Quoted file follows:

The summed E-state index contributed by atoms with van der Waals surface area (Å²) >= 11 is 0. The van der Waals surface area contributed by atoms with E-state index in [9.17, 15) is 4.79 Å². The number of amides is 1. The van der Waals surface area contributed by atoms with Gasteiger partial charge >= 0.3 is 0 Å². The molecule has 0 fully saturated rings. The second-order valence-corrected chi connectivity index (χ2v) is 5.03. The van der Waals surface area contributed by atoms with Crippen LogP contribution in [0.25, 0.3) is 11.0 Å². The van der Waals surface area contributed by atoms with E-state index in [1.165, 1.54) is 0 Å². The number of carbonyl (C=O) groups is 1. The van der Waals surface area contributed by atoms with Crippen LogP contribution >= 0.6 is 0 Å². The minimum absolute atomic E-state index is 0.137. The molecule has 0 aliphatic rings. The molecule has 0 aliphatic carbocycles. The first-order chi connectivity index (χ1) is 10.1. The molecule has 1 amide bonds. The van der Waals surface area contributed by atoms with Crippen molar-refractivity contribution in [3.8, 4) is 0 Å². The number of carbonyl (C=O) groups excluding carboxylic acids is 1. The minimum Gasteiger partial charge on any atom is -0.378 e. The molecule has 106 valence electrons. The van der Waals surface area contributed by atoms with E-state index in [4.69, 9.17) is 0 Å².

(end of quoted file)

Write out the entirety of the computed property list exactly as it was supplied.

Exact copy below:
The summed E-state index contributed by atoms with van der Waals surface area (Å²) >= 11 is 0. The van der Waals surface area contributed by atoms with E-state index in [9.17, 15) is 4.79 Å². The number of amides is 1. The van der Waals surface area contributed by atoms with Gasteiger partial charge >= 0.3 is 0 Å². The molecule has 0 fully saturated rings. The second-order valence-corrected chi connectivity index (χ2v) is 5.03. The van der Waals surface area contributed by atoms with Crippen LogP contribution in [0.25, 0.3) is 11.0 Å². The van der Waals surface area contributed by atoms with E-state index in [1.165, 1.54) is 0 Å². The number of carbonyl (C=O) groups is 1. The van der Waals surface area contributed by atoms with Crippen LogP contribution >= 0.6 is 0 Å². The minimum absolute atomic E-state index is 0.137. The molecule has 0 aliphatic rings. The molecule has 0 aliphatic carbocycles. The first-order chi connectivity index (χ1) is 10.1. The molecule has 1 amide bonds. The van der Waals surface area contributed by atoms with Crippen molar-refractivity contribution in [3.8, 4) is 0 Å². The number of carbonyl (C=O) groups excluding carboxylic acids is 1. The minimum Gasteiger partial charge on any atom is -0.378 e. The molecule has 106 valence electrons. The van der Waals surface area contributed by atoms with E-state index in [4.69, 9.17) is 0 Å².